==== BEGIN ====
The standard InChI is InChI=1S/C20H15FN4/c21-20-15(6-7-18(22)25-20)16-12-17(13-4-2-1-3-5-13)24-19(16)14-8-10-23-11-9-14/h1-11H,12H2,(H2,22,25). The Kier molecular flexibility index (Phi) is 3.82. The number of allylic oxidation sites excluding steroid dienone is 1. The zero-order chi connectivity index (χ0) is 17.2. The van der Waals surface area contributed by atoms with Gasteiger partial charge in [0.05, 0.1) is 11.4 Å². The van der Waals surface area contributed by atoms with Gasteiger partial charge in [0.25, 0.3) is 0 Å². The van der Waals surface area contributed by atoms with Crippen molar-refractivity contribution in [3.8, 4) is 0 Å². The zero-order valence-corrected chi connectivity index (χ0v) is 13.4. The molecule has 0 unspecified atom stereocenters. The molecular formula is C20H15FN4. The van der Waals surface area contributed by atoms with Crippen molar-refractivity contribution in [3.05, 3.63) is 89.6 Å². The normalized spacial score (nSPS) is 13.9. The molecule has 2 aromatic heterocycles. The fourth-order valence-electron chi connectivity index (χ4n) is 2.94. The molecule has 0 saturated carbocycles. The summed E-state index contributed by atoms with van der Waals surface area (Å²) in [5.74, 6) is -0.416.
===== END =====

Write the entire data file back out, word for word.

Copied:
The standard InChI is InChI=1S/C20H15FN4/c21-20-15(6-7-18(22)25-20)16-12-17(13-4-2-1-3-5-13)24-19(16)14-8-10-23-11-9-14/h1-11H,12H2,(H2,22,25). The Kier molecular flexibility index (Phi) is 3.82. The number of allylic oxidation sites excluding steroid dienone is 1. The zero-order chi connectivity index (χ0) is 17.2. The van der Waals surface area contributed by atoms with Gasteiger partial charge in [0.05, 0.1) is 11.4 Å². The van der Waals surface area contributed by atoms with Gasteiger partial charge in [0.25, 0.3) is 0 Å². The van der Waals surface area contributed by atoms with Crippen molar-refractivity contribution in [3.8, 4) is 0 Å². The zero-order valence-corrected chi connectivity index (χ0v) is 13.4. The molecule has 0 unspecified atom stereocenters. The molecular formula is C20H15FN4. The van der Waals surface area contributed by atoms with Crippen molar-refractivity contribution in [3.05, 3.63) is 89.6 Å². The normalized spacial score (nSPS) is 13.9. The molecule has 2 aromatic heterocycles. The fourth-order valence-electron chi connectivity index (χ4n) is 2.94. The molecule has 0 saturated carbocycles. The summed E-state index contributed by atoms with van der Waals surface area (Å²) in [5.74, 6) is -0.416.